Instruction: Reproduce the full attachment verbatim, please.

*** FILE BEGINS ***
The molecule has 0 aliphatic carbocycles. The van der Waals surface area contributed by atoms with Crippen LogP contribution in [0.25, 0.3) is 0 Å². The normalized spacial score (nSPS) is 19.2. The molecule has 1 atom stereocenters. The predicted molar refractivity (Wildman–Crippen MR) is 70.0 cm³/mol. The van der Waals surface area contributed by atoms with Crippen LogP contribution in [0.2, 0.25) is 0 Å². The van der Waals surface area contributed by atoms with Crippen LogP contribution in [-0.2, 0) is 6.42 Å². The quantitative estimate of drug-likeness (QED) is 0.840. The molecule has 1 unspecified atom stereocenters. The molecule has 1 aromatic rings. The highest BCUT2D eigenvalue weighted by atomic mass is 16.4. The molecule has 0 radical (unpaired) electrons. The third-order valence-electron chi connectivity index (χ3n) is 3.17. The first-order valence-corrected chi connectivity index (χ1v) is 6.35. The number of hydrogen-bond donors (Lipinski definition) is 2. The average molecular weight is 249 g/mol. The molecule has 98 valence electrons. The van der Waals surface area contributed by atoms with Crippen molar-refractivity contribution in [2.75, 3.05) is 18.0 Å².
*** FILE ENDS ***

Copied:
The molecule has 0 aliphatic carbocycles. The van der Waals surface area contributed by atoms with Crippen LogP contribution in [0.25, 0.3) is 0 Å². The normalized spacial score (nSPS) is 19.2. The molecule has 1 atom stereocenters. The predicted molar refractivity (Wildman–Crippen MR) is 70.0 cm³/mol. The van der Waals surface area contributed by atoms with Crippen LogP contribution in [0.2, 0.25) is 0 Å². The van der Waals surface area contributed by atoms with Crippen LogP contribution in [-0.2, 0) is 6.42 Å². The quantitative estimate of drug-likeness (QED) is 0.840. The molecule has 1 unspecified atom stereocenters. The molecule has 1 aromatic rings. The highest BCUT2D eigenvalue weighted by atomic mass is 16.4. The molecule has 0 radical (unpaired) electrons. The third-order valence-electron chi connectivity index (χ3n) is 3.17. The first-order valence-corrected chi connectivity index (χ1v) is 6.35. The number of hydrogen-bond donors (Lipinski definition) is 2. The average molecular weight is 249 g/mol. The molecule has 98 valence electrons. The van der Waals surface area contributed by atoms with Crippen molar-refractivity contribution in [2.75, 3.05) is 18.0 Å².